Keith’s Blog: Car Restoration and Human Restoration

Keith’s Blog: Car Restoration and Human Restoration

I’m learning that just as car restorations have their own progressions, so does physical rehabilitation.

This week I made some decisions about the restorations on my cars, and I made some steps forward with my own rehab.

I’ve decided not to proceed with the full-bore, glass-and-headliner- out interior restoration of our 1961 Giulietta Sprint Speciale.

While the body is dry and with great panel fit (partly from 30 years of indoors storage in the Cayman Islands Motor Museum), the paint is tired, and the hood has 14 extra louvers cut into it. It also came with a set of funky pure magnesium wheels that some Alfisti loathe, while others manage to tolerate them.

I’ve had the car mechanically restored, with a pro-built 1,400-cc engine, and it’s a bomb to drive.

However, I have no interest in spending $30,000 to $50,000 to have a bare metal respray and re-chrome performed. I get more value out of driving my cars than with a concours-level appearance.

“Handsome, correct driver” is my idea of collector car Nirvana.

While I have ordered the windshield, headliner, leather, rubber, carpet and so on from Matt Jones at Re-Originals (www.reoriginals.com), I’m now having second thoughts.

I have three options:

The first is to have Guy Recordon at Guys Interior Restorations tear the car completely apart and put in a like-new leather interior.

I’ve decided against that. Then I would have a mismatched car with a concours interior and a scruffy-driver exterior. Ultimately the discord would make me crazy, and I’d probably be pushed over the edge toward the exterior restoration I really don’t want to do.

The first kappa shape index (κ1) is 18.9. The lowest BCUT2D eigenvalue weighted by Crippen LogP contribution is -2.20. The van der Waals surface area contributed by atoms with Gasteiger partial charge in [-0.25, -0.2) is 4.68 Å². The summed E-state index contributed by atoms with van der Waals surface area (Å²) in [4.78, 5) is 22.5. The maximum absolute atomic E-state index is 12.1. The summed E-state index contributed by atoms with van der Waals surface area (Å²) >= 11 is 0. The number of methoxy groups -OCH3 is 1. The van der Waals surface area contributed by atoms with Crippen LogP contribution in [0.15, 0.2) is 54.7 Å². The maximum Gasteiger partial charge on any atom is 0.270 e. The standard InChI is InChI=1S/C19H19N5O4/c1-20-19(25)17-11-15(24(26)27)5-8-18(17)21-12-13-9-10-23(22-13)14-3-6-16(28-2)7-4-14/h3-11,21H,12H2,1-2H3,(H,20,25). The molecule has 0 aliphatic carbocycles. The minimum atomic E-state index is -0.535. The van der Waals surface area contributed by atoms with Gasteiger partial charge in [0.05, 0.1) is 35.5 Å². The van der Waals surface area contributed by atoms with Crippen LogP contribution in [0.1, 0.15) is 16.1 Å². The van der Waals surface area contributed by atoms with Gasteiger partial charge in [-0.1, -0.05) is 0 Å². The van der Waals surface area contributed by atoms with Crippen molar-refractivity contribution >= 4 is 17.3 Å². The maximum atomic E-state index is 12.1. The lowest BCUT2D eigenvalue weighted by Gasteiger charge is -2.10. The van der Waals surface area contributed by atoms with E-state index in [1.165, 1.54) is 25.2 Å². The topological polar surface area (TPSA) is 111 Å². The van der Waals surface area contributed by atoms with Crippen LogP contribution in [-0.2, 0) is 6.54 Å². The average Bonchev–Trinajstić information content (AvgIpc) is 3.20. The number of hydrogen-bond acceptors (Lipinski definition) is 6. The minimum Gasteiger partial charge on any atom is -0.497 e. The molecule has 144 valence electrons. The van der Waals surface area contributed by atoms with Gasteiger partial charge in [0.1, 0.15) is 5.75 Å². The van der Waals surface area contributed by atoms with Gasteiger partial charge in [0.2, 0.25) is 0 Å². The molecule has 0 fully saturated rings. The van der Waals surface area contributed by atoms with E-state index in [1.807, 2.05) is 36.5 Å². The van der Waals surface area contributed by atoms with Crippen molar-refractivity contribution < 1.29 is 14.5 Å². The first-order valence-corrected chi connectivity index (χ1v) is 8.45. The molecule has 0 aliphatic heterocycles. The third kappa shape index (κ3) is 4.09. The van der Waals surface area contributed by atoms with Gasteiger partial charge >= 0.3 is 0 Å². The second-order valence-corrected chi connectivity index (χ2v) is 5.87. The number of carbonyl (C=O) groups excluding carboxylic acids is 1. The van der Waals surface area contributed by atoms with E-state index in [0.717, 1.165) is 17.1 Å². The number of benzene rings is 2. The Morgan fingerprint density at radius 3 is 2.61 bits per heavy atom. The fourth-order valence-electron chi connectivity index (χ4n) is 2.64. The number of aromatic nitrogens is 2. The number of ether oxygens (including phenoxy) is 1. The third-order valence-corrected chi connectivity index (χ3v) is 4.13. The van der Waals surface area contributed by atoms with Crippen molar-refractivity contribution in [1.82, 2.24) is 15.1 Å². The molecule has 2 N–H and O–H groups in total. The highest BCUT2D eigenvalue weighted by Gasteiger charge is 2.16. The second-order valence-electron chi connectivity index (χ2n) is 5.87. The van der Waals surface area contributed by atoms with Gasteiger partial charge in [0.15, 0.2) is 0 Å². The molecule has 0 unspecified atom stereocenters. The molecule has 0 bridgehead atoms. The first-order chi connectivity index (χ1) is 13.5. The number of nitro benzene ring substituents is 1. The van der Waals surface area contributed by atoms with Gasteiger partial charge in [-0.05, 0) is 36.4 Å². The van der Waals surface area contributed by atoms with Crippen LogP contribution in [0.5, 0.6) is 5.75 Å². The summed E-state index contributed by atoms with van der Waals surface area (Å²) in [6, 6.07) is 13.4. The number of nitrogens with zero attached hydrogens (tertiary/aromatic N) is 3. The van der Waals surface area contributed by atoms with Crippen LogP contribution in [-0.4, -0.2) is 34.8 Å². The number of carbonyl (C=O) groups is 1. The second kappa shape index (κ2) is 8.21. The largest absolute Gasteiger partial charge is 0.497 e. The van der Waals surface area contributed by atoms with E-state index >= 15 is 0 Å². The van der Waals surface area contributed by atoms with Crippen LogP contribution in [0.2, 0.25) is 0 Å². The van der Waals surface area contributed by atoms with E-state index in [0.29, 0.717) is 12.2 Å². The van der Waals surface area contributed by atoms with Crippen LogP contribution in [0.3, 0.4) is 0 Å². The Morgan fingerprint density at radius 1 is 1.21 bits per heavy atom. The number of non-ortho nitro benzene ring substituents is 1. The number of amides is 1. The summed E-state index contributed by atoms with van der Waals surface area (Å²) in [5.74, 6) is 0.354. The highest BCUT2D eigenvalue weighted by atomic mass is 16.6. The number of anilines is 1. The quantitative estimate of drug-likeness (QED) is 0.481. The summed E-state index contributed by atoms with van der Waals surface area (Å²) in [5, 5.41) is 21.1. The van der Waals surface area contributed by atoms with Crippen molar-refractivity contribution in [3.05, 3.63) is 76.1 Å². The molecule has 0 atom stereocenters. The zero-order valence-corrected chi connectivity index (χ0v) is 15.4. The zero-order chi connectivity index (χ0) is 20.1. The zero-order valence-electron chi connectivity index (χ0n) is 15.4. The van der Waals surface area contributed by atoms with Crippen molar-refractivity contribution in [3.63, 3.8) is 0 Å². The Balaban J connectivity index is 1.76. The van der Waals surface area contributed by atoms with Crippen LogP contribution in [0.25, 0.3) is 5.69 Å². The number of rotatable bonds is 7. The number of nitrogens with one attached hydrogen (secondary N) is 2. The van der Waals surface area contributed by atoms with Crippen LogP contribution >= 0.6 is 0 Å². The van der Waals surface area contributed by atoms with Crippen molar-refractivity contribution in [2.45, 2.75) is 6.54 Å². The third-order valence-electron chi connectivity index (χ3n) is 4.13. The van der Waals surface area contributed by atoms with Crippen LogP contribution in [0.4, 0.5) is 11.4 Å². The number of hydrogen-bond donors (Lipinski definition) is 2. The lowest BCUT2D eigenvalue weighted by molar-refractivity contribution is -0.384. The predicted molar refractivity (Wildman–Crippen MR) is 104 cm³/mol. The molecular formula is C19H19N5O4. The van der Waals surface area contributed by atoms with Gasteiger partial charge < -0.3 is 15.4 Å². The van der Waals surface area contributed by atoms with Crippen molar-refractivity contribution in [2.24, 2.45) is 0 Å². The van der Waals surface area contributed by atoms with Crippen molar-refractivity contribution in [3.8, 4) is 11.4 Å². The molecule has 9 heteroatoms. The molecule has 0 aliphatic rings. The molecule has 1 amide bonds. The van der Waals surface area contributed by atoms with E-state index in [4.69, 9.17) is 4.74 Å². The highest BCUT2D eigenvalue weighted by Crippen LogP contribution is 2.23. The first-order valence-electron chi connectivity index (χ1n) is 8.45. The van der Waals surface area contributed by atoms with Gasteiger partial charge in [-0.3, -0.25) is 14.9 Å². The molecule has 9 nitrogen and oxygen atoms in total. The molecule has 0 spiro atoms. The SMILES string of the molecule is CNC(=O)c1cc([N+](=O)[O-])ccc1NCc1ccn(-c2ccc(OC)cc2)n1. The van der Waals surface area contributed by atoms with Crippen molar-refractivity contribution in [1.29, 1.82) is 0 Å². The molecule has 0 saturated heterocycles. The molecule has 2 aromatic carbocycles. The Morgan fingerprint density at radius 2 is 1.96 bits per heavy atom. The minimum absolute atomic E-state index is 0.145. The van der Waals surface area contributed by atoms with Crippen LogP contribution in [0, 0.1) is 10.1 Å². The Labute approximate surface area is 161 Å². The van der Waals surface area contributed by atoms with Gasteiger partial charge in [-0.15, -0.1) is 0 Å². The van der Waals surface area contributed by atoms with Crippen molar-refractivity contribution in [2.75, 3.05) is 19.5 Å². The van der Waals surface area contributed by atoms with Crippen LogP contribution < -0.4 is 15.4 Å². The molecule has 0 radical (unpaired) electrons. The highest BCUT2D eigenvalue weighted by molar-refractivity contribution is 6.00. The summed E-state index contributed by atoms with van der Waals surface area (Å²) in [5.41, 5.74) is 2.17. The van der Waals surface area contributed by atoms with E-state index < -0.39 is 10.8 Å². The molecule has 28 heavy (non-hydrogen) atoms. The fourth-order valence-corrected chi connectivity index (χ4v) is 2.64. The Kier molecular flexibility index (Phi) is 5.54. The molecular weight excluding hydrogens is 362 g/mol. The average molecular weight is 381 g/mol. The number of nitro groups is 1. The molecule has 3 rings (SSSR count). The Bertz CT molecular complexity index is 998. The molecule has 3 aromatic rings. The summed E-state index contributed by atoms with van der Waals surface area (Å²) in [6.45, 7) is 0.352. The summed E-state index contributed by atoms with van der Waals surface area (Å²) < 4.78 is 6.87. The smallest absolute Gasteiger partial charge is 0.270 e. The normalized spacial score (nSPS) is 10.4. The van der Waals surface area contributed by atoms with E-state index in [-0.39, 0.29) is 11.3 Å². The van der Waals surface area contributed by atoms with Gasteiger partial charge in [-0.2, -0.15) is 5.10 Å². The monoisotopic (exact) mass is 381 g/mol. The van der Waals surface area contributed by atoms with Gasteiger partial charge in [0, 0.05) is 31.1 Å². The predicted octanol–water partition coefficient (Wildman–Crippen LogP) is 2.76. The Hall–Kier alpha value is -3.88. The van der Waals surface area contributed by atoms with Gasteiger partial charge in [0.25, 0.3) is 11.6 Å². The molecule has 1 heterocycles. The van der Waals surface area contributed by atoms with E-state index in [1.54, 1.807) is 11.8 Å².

How ridiculous would that be?

The second choice is to drive the car as is. The seats are proper — but with an incorrect upholstery pattern. The door panels are complete — but with incorrect colors. The carpets are tired. The headliner doesn’t sag — but is old. The windshield is beginning to delaminate at the top right corner.

In other words, it’s just a used car that has seen better days. But I drove the car 1,000 miles on last year’s SCM 1000. When I was behind the wheel I didn’t notice any of the imperfections.

Another option is to have Guy recover the seats and door panels in the correct materials and install new carpets and leave it at that.

Guy is not enthusiastic about that. He continues to maintain I should focus on getting healthy again and not worry about seat covers.

Further, if I have Guy do a partial interior, I’ll end up with an even MORE mismatched car, with scruffy paint, like-new seats and a tired headliner. I’ve just fallen further down the rabbit hole.

What would your decision be? Tidy up what’s there, redo the seats and carpets, or do the whole-nine-yards interior restoration?

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